For a period in modern military history there proved a small category of specialized artillery weapons recognized as "mountain guns". As their name suggests, these weapons were developed specifically for mountain warfare and were generally of light weight design, provided with inherently good elevation reaches and could be broken down into several major components for ease-of- transport. During World War 2 (1939-1945), such guns played a critical role in both mountain and jungle warfare and were featured in the major theaters.
During the 1920s, despite a glut of artillery systems on the market after World War 1 (1914-1918), the Swedes began development of a new mountain gun that became a well-made, reliable and quite effective system. The weapon was made up of a tapered gun tube fitted atop a recoil system and these two components were affixed to a mounting system offering elevation and traversal controls. A gun shield was added to offer limited protection for the gunner crew. The weapon lay on a wheeled carriage system straddled by a pair of heavily-spoked road wheels. The rear of the carriage allowed the system to be towed as a single-unit piece though a "break-down" feature was also built-in - the weapon could be taken down into eight major components and transport with additional ease. Towing was done either by "beasts of burden" (traditionally mules or horses) or powered mover vehicles.
The new weapon became the "75mm Model 1934" and was produced out of Bofors' Karlskroga facility.
The Dutch were some of the first operators of the gun but these were not part of its local defense - instead, with its interests in the Dutch East Indies (modern-day Indonesia), the guns were shipped overseas for colony defense work where their capabilities were better suited. Other pre-war customers included Belgium (who fielded the gun as the "Canon de 75 modele 1934") and Turkey. Since Belgium had no need for the breakdown quality seen in the original gun, their version was completed as a single-piece lacking the feature. The box trail was, however, revised to feature a folding section for reducing overall length when towing / transporting and rubber-tired steel disc wheels were also used. Germany purchased a batch of twelve guns for evaluation and some training of artillery crews and recognized the gun as the "7.5cm Gebirgshaubitze 34".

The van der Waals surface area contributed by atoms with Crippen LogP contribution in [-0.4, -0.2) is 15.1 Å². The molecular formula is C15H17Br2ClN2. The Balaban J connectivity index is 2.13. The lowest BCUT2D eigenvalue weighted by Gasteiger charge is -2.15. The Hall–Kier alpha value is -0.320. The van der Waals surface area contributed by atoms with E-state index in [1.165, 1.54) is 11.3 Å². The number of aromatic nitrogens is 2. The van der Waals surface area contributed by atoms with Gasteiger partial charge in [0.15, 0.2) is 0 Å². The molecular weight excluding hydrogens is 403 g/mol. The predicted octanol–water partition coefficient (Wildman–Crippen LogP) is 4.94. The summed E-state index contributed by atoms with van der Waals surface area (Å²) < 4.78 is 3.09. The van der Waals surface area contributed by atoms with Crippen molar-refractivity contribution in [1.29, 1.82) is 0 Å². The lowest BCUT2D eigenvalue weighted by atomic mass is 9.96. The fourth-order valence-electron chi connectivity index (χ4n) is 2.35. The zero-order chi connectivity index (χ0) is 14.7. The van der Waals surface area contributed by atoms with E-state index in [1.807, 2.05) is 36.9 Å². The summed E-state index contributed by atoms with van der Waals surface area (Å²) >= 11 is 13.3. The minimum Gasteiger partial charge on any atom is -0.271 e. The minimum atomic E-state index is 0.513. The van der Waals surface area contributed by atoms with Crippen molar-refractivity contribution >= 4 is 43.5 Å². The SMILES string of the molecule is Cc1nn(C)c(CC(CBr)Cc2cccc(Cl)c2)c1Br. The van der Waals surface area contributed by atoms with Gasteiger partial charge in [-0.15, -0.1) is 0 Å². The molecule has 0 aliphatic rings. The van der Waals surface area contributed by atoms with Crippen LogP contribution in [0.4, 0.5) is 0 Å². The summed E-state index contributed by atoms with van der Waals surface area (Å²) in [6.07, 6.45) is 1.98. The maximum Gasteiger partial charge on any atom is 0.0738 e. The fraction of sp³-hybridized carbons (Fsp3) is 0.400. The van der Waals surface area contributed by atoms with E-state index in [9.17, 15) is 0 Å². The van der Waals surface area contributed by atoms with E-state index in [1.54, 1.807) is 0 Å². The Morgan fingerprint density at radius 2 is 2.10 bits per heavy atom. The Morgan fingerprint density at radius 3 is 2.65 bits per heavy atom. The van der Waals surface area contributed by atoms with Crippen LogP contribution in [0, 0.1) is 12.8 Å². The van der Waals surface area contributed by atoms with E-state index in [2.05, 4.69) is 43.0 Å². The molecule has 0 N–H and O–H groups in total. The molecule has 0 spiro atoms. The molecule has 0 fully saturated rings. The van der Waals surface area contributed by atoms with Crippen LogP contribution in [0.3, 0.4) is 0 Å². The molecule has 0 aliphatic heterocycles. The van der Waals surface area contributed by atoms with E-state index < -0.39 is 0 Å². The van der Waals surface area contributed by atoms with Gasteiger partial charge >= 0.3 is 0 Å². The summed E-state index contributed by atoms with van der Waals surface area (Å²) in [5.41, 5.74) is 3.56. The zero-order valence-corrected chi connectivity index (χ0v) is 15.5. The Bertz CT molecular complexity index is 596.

At the outbreak of World War 2, and with the failed Dutch defense in the Pacific, the overseas stock of Model 1934 guns fell to the conquering Japanese who promptly put them back into action. They were used by their new owners (from 1942 onward) until available ammunition stocks were expended. Likewise, in the European Theater, the Belgian guns arranged to protect the approaches from the Ardennes Forrest were captured by the advancing Germans during May-June of 1940. Despite given an official designator of 7.5cm Gebirgskanone 228(b), this stock was scrapped.
Beyond the named operators of this gun, there was also use by Argentina, Brazil, Bulgaria (as the "Model 1936"), China, Paraguay and Switzerland (as the "7.5cm L/24") at some point or another.
The complete system weighed 2,045lb and its barrel held a length of 5.10 feet. The weapon fired a 14.5lb projectile at a muzzle velocity of 1,500 feet-per-second out to ranges of 9,300 meters. The mounting hardware allowed for an elevation span of -10 to +50 degrees and traversal was 8-degrees left-right from centerline.